3. Turn all mics off when teaching.

As you will be the host, you will have the power to ‘mute’ all mics at once. Don’t rely on your students to do it. This will stop the video from jumping from one person to another when Zoom detects some sound.

4. Share Computer Sound for better quality

For your students to get the best quality of sound possible, use the option ‘Share Computer Sound Only’. To do this;
1. Click Share Screen
2. Click Advanced Tap
3. Select Music or Computer Sound Only option
4. Click Share

As your computer volume is probably set to loud, it will drown out your mic so you might have to use hand signals to mark out 5, 6, 7, 8. My other suggestion would be to put your music volume to really low (below 5) and have your students turn it up on their end. You will also prevent an echo coming from your speakers going to back to your students, after receiving the music direct from your computer sound, if that makes sense!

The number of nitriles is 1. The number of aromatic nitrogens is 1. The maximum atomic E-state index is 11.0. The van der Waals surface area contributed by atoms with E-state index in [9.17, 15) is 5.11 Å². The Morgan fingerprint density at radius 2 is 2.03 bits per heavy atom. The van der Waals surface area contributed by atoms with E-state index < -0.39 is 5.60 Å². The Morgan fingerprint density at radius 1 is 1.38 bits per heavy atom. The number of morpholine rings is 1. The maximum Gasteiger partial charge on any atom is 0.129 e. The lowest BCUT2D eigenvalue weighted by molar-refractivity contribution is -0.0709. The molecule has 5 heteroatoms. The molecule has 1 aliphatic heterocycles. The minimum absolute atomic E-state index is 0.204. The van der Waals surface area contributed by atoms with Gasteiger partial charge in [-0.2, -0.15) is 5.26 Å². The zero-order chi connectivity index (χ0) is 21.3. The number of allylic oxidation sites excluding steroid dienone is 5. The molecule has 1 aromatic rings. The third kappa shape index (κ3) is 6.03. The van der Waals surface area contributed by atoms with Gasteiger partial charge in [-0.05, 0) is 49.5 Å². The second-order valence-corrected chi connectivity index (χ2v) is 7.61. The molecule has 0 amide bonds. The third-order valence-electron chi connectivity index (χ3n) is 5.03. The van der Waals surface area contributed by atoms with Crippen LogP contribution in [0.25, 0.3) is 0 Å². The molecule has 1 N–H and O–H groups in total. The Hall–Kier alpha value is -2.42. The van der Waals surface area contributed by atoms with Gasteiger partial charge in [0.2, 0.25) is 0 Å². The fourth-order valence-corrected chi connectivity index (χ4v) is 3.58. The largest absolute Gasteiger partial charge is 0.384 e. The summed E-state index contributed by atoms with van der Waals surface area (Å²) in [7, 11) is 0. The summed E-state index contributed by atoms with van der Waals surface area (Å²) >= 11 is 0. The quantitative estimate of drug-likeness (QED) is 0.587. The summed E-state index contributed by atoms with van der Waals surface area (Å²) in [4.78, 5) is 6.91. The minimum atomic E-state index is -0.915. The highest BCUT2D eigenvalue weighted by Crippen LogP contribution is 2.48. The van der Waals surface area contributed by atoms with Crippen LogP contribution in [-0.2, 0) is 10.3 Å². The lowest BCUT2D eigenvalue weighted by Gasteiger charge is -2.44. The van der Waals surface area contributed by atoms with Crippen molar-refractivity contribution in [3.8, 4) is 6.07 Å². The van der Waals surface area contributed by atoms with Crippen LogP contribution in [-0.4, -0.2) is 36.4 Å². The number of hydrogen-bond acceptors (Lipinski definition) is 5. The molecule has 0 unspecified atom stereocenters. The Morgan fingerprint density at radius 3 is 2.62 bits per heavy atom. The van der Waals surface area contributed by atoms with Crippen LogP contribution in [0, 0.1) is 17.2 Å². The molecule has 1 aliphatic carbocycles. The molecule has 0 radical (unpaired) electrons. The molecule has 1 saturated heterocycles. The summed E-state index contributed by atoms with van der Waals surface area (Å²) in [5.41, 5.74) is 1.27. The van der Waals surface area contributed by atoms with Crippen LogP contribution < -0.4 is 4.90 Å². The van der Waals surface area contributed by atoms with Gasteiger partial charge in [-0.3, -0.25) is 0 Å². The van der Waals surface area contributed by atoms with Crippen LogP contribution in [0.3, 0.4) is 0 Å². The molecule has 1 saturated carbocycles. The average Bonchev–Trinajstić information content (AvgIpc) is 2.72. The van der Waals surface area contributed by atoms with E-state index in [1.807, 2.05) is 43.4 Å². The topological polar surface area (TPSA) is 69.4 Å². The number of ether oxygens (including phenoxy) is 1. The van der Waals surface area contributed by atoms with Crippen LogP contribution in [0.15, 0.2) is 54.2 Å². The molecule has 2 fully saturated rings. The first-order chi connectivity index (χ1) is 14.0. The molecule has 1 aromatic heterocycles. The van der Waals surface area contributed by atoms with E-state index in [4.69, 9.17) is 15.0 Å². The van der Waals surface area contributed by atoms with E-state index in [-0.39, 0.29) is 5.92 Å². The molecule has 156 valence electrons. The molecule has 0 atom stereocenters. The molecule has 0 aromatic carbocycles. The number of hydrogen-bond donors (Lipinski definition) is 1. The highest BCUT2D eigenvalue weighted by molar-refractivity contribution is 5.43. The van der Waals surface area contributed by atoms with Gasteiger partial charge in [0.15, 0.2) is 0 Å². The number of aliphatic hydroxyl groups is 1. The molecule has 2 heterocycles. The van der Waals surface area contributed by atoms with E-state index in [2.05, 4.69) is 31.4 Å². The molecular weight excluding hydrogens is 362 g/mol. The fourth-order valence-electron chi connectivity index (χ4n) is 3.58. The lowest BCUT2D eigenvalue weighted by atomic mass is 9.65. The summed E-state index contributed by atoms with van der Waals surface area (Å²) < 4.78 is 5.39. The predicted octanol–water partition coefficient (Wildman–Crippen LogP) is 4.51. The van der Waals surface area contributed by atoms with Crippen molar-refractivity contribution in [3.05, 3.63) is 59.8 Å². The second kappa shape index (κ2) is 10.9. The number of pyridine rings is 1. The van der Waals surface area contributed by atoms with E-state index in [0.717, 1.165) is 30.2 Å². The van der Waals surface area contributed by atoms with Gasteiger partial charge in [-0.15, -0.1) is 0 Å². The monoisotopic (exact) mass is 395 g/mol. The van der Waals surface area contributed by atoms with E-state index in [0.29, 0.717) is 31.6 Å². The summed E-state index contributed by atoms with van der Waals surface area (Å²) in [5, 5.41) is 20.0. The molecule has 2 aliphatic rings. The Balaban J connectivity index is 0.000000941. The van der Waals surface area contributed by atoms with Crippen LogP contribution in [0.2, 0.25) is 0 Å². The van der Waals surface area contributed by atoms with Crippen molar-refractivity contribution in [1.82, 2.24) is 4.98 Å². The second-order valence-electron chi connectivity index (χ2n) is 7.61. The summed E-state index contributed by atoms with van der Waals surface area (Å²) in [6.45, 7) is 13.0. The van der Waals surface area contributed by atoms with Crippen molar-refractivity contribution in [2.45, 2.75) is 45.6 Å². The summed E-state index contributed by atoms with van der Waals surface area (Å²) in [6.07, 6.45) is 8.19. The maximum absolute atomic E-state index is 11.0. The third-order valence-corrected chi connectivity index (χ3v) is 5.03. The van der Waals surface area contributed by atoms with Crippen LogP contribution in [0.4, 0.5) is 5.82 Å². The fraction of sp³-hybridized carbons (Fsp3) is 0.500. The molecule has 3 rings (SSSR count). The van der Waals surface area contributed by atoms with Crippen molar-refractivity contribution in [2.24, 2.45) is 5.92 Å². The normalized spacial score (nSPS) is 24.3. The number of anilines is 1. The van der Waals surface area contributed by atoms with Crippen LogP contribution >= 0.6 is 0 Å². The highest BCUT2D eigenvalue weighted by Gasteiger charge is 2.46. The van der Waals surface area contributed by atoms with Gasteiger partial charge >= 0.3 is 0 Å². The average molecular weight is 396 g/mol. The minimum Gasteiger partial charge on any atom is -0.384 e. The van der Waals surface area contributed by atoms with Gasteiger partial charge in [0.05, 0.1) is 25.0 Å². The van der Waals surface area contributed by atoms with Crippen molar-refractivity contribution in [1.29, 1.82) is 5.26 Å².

5. Use the ‘hand raise’ feature

This is a really under utilised feature but could be handy for you dance teachers. As the students mics are (should be) turned off, if they have a question or need a little help, you can ask them to use the Hand Raiser feature to get your attention. When they click it, you get a notification to say that have raised their hand, just as civilised as they would in a class room! 🙂 To do this they need to;
1. Click participants at the bottom of the screen
2. Click ‘Raise Hand’
3. Wait for you to answer them!

If you answer their question without realising and they no longer need help, they can click ‘lower hand’

6. You don’t have to be dancing all the time